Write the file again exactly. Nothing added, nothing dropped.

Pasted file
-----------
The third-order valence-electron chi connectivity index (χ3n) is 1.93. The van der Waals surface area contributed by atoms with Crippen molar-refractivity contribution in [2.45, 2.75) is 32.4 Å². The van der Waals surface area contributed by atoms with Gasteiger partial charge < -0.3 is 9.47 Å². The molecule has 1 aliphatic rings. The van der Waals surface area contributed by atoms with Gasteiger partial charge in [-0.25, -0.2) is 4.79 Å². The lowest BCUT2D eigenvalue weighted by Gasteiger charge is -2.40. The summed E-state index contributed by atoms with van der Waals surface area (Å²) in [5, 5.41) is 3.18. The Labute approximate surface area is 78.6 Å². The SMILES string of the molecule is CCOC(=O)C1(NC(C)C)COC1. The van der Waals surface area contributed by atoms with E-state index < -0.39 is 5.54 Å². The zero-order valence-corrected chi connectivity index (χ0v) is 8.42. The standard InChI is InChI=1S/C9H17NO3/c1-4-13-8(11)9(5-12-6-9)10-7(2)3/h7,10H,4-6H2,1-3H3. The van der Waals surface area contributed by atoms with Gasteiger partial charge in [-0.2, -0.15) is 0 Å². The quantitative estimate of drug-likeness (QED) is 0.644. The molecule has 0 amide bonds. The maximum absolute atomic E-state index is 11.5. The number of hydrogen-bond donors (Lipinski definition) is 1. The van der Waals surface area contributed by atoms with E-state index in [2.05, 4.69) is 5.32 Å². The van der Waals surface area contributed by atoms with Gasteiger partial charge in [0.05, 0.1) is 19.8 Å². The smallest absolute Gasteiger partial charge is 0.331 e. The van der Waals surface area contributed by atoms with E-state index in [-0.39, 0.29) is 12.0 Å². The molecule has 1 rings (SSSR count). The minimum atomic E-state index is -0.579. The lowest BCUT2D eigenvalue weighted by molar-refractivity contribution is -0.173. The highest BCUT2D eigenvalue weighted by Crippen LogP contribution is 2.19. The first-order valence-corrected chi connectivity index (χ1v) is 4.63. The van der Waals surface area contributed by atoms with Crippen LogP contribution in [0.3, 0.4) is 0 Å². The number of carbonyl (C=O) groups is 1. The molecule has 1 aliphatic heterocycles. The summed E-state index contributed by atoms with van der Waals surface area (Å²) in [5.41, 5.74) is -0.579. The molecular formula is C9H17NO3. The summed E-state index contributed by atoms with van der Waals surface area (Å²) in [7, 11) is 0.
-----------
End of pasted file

The third-order valence-electron chi connectivity index (χ3n) is 1.93. The van der Waals surface area contributed by atoms with Crippen molar-refractivity contribution in [2.45, 2.75) is 32.4 Å². The van der Waals surface area contributed by atoms with Gasteiger partial charge < -0.3 is 9.47 Å². The molecule has 1 aliphatic rings. The van der Waals surface area contributed by atoms with Gasteiger partial charge in [-0.25, -0.2) is 4.79 Å². The lowest BCUT2D eigenvalue weighted by Gasteiger charge is -2.40. The summed E-state index contributed by atoms with van der Waals surface area (Å²) in [5, 5.41) is 3.18. The Labute approximate surface area is 78.6 Å². The SMILES string of the molecule is CCOC(=O)C1(NC(C)C)COC1. The van der Waals surface area contributed by atoms with E-state index < -0.39 is 5.54 Å². The zero-order valence-corrected chi connectivity index (χ0v) is 8.42. The standard InChI is InChI=1S/C9H17NO3/c1-4-13-8(11)9(5-12-6-9)10-7(2)3/h7,10H,4-6H2,1-3H3. The van der Waals surface area contributed by atoms with Gasteiger partial charge in [-0.2, -0.15) is 0 Å². The quantitative estimate of drug-likeness (QED) is 0.644. The molecule has 0 amide bonds. The maximum absolute atomic E-state index is 11.5. The number of hydrogen-bond donors (Lipinski definition) is 1. The van der Waals surface area contributed by atoms with E-state index in [2.05, 4.69) is 5.32 Å². The van der Waals surface area contributed by atoms with Gasteiger partial charge in [0.05, 0.1) is 19.8 Å². The smallest absolute Gasteiger partial charge is 0.331 e. The van der Waals surface area contributed by atoms with E-state index in [-0.39, 0.29) is 12.0 Å². The molecule has 1 rings (SSSR count). The minimum atomic E-state index is -0.579. The lowest BCUT2D eigenvalue weighted by molar-refractivity contribution is -0.173. The highest BCUT2D eigenvalue weighted by Crippen LogP contribution is 2.19. The first-order valence-corrected chi connectivity index (χ1v) is 4.63. The van der Waals surface area contributed by atoms with Crippen LogP contribution in [0.3, 0.4) is 0 Å². The number of carbonyl (C=O) groups is 1. The molecule has 1 aliphatic heterocycles. The summed E-state index contributed by atoms with van der Waals surface area (Å²) in [5.41, 5.74) is -0.579. The molecular formula is C9H17NO3. The summed E-state index contributed by atoms with van der Waals surface area (Å²) in [7, 11) is 0.